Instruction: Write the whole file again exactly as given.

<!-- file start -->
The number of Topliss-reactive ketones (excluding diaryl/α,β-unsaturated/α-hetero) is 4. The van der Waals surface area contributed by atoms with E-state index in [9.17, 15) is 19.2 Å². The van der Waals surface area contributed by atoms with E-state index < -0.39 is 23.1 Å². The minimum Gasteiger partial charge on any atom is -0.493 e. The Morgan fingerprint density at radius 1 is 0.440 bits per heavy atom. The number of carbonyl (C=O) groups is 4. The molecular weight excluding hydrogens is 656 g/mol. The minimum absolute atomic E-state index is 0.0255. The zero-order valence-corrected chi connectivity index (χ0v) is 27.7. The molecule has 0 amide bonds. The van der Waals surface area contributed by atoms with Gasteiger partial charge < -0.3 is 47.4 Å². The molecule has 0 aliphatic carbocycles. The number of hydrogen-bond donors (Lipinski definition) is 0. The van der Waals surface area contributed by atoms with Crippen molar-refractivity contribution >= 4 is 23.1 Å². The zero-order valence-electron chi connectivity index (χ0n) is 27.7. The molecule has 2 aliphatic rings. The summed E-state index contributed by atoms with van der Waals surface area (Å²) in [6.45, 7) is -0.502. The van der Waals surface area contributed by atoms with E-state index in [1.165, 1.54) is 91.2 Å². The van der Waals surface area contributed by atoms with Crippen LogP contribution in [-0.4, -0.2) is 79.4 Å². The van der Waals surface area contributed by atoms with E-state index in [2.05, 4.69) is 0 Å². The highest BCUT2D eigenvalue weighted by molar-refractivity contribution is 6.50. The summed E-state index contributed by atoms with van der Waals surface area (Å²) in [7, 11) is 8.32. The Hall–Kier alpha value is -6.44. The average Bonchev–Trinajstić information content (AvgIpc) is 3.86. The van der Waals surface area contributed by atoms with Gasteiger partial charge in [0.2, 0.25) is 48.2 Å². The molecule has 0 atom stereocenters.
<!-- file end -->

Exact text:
The number of Topliss-reactive ketones (excluding diaryl/α,β-unsaturated/α-hetero) is 4. The van der Waals surface area contributed by atoms with E-state index in [9.17, 15) is 19.2 Å². The van der Waals surface area contributed by atoms with E-state index < -0.39 is 23.1 Å². The minimum Gasteiger partial charge on any atom is -0.493 e. The Morgan fingerprint density at radius 1 is 0.440 bits per heavy atom. The number of carbonyl (C=O) groups is 4. The molecular weight excluding hydrogens is 656 g/mol. The minimum absolute atomic E-state index is 0.0255. The zero-order valence-corrected chi connectivity index (χ0v) is 27.7. The molecule has 0 amide bonds. The van der Waals surface area contributed by atoms with Gasteiger partial charge < -0.3 is 47.4 Å². The molecule has 0 aliphatic carbocycles. The number of hydrogen-bond donors (Lipinski definition) is 0. The van der Waals surface area contributed by atoms with Crippen molar-refractivity contribution >= 4 is 23.1 Å². The zero-order valence-electron chi connectivity index (χ0n) is 27.7. The molecule has 2 aliphatic rings. The summed E-state index contributed by atoms with van der Waals surface area (Å²) in [6.45, 7) is -0.502. The van der Waals surface area contributed by atoms with E-state index in [1.165, 1.54) is 91.2 Å². The van der Waals surface area contributed by atoms with Crippen LogP contribution in [-0.4, -0.2) is 79.4 Å². The van der Waals surface area contributed by atoms with E-state index in [2.05, 4.69) is 0 Å². The highest BCUT2D eigenvalue weighted by molar-refractivity contribution is 6.50. The summed E-state index contributed by atoms with van der Waals surface area (Å²) in [7, 11) is 8.32. The Hall–Kier alpha value is -6.44. The average Bonchev–Trinajstić information content (AvgIpc) is 3.86. The van der Waals surface area contributed by atoms with Gasteiger partial charge in [0.2, 0.25) is 48.2 Å². The molecule has 0 atom stereocenters.